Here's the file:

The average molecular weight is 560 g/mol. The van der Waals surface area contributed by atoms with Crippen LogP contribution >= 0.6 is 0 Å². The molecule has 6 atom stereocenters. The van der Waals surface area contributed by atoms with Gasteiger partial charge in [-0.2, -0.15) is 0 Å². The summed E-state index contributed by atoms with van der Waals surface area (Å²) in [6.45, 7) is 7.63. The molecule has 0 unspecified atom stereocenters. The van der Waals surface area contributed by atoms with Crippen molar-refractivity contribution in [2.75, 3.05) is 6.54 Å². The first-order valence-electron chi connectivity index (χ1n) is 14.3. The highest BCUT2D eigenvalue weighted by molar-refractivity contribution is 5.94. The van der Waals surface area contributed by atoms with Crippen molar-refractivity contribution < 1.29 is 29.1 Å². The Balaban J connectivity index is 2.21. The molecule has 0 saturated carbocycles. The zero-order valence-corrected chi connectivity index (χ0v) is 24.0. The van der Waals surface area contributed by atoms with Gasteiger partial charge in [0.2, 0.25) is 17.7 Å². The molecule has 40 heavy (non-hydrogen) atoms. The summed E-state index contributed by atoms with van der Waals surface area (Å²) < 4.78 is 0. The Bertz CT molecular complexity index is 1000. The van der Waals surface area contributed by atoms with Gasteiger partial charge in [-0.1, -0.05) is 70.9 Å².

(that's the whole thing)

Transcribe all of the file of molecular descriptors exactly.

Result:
The average molecular weight is 560 g/mol. The van der Waals surface area contributed by atoms with Crippen LogP contribution >= 0.6 is 0 Å². The molecule has 6 atom stereocenters. The van der Waals surface area contributed by atoms with Gasteiger partial charge in [-0.2, -0.15) is 0 Å². The summed E-state index contributed by atoms with van der Waals surface area (Å²) in [6.45, 7) is 7.63. The molecule has 0 unspecified atom stereocenters. The van der Waals surface area contributed by atoms with Crippen molar-refractivity contribution in [2.75, 3.05) is 6.54 Å². The first-order valence-electron chi connectivity index (χ1n) is 14.3. The highest BCUT2D eigenvalue weighted by molar-refractivity contribution is 5.94. The van der Waals surface area contributed by atoms with Crippen molar-refractivity contribution < 1.29 is 29.1 Å². The Balaban J connectivity index is 2.21. The molecule has 0 saturated carbocycles. The zero-order valence-corrected chi connectivity index (χ0v) is 24.0. The van der Waals surface area contributed by atoms with Gasteiger partial charge in [0.2, 0.25) is 17.7 Å². The molecule has 40 heavy (non-hydrogen) atoms. The summed E-state index contributed by atoms with van der Waals surface area (Å²) < 4.78 is 0. The Bertz CT molecular complexity index is 1000. The van der Waals surface area contributed by atoms with Gasteiger partial charge in [-0.1, -0.05) is 70.9 Å².